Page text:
Each family has their own stories. You might, like me, have learned the stories by rote, as a child, with a child’s understanding. One of our stories tells of my maternal grandparents, Lorna and Victor, meeting for the first time at Speaker’s Corner in Hyde Park. The storm clouds of war and fascism are gathering apace over mainland Europe. They are balanced on upturned fruit boxes to speak in defence of the League of Nations, an international organisation dedicated to promoting peace, because they still believe in its possibility. Perhaps it is a crisp Sunday morning in February 1938, the park busy with men in suits, women in dresses, everyone wearing hats, gloves and buttonholes. Perhaps too, there is the smell of exhaust fumes coming from the buses on the nearby Bayswater Road, mixing with the sweet aroma of hot chestnuts on the brazier, selling for sixpence a bag at the park gates.
After they were married, Lorna and Victor moved out of their Fulham home, weary of nights spent sheltering from bombs on the Underground, to a place that was quieter, the night skies inky black. They moved to a house at the top of a steep sandy lane, root-bound and tree-darkened. After the war they kept up the friendships they’d made while campaigning and helped to organise an annual tour of the Choir of Nations. On a December night in 1952, a green bus shuddered to a halt and its occupants, the visiting choir, chattering in French and German, Italian and Spanish and dressed in white, with crowns of candles, climbed down into the darkness. They processed, up the long box-lined path, to the front door, the frost spangling the grass, the huge cedar looming in the dark and casting long shadows in the moonlight; the air smelling of coalfires, earthy and sharp.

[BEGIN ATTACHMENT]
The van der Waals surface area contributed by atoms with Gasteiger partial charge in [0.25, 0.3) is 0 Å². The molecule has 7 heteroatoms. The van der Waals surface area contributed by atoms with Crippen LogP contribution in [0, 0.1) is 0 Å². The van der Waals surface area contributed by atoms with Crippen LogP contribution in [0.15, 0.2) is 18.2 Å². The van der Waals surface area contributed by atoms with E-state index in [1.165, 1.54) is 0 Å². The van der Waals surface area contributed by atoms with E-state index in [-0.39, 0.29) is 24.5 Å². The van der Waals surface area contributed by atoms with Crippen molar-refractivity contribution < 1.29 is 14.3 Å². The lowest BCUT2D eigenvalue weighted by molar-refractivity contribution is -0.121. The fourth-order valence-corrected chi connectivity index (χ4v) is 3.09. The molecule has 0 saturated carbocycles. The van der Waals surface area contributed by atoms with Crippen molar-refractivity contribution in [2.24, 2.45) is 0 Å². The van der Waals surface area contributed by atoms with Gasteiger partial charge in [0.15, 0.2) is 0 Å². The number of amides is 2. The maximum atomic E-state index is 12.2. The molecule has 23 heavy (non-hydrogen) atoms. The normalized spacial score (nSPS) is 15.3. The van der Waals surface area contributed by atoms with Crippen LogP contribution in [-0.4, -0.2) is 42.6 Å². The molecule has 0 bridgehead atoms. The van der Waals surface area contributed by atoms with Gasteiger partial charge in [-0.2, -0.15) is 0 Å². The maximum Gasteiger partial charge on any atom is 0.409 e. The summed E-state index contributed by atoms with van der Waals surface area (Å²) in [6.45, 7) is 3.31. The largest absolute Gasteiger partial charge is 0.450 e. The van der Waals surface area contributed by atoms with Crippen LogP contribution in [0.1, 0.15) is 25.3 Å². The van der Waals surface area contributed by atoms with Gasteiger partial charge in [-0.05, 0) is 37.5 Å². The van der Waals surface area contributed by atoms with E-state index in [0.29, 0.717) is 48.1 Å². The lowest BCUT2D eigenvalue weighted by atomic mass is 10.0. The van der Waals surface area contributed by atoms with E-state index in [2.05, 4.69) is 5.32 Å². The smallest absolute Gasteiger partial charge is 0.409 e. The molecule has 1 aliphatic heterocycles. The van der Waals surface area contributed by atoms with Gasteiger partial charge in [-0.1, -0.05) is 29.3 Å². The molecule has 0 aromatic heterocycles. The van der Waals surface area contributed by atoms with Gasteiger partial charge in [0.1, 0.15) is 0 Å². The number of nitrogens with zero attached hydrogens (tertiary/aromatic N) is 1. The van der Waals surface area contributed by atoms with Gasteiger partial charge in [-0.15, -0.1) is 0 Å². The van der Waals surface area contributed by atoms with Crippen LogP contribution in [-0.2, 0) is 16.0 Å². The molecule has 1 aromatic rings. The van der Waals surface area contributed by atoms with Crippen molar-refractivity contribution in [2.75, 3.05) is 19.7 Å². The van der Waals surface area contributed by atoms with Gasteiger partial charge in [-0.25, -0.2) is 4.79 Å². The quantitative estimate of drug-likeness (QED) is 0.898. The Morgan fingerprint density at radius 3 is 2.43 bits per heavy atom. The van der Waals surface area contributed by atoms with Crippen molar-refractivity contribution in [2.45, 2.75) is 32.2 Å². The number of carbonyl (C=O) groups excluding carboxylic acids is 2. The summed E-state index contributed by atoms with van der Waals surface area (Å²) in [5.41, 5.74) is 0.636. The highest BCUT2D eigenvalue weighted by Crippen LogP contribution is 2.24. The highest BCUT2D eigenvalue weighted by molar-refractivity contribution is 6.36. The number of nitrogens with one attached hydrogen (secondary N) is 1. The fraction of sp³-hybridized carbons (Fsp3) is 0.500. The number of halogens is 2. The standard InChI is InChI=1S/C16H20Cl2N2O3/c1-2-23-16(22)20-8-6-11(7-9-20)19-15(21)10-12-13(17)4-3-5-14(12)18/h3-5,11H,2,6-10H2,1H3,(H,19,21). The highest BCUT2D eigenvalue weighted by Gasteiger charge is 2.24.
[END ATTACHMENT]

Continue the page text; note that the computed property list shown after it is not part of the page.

“It’s angels”, my mother said, running to the door to watch the procession, candle crowns flickering in the glide up the path as they sang;
“Stille Nacht, heilige Nacht
Alles schläft; einsam wacht
Nur das traute hochheilige Paar.
Holder Knabe im lockigen Haar,
Schlaf in himmlischer Ruh!
Schlaf in himmlischer Ruh!”
just as German soldiers in the trenches outside La Chapelle-d’Armentieres had sung across the battlefield to their British counterparts on Christmas Eve in 1914.
Hark the Herald Angels
December was unrelentingly wet and grey that first year in our new home. But then Christmas day dawned, blue and green and gold. We set out with the dog, stopping on the little stone bridge to look at the swollen river, at the lakes and ponds, formed after all the recent rainfall, in the lower stretch of the grassy valley. We climbed the sloping road, lined with oaks whose twisted black branches touched the sky, their stippled girths tendrilled with ivy. At Creedy Widger we called hellos to the bullocks who looked up with soft black eyes from the silage feeders in the barn. The day was so still, so quiet. It felt as though, apart from the sheep and cattle, the birds twitching in the hedges, we might be the only creatures alive.
When we reached the little Norman church at Upton Hellions we were halted by the unfamiliar feel of sunshine on our backs. From the cottage next door a thread of woodsmoke wound from its chimney into the blue sky. In the high windows of the church we could see trails of holly and ivy, red candles flickering. And then, to our surprise, there came the sound of a man’s low voice from inside, the rumble of an organ, the shuffle and scrape of a congregation rising to their feet. There was the sound of throats clearing, and then singing;
“Hark the herald angels sing
Glory to the newborn King!”
And for a moment we became a part of that congregation, feeling it stretch out to draw close to us all the people that we loved, so far away. This moment has become a part of our story – the one that we tell about our first Christmas in a new home, in a new place.
It might not be possible to go carolling in the square this year, or to gather and celebrate in the usual ways, but I hope that we can all still find a song to sing and wish you peace and love, connection and compassion, in the coming year.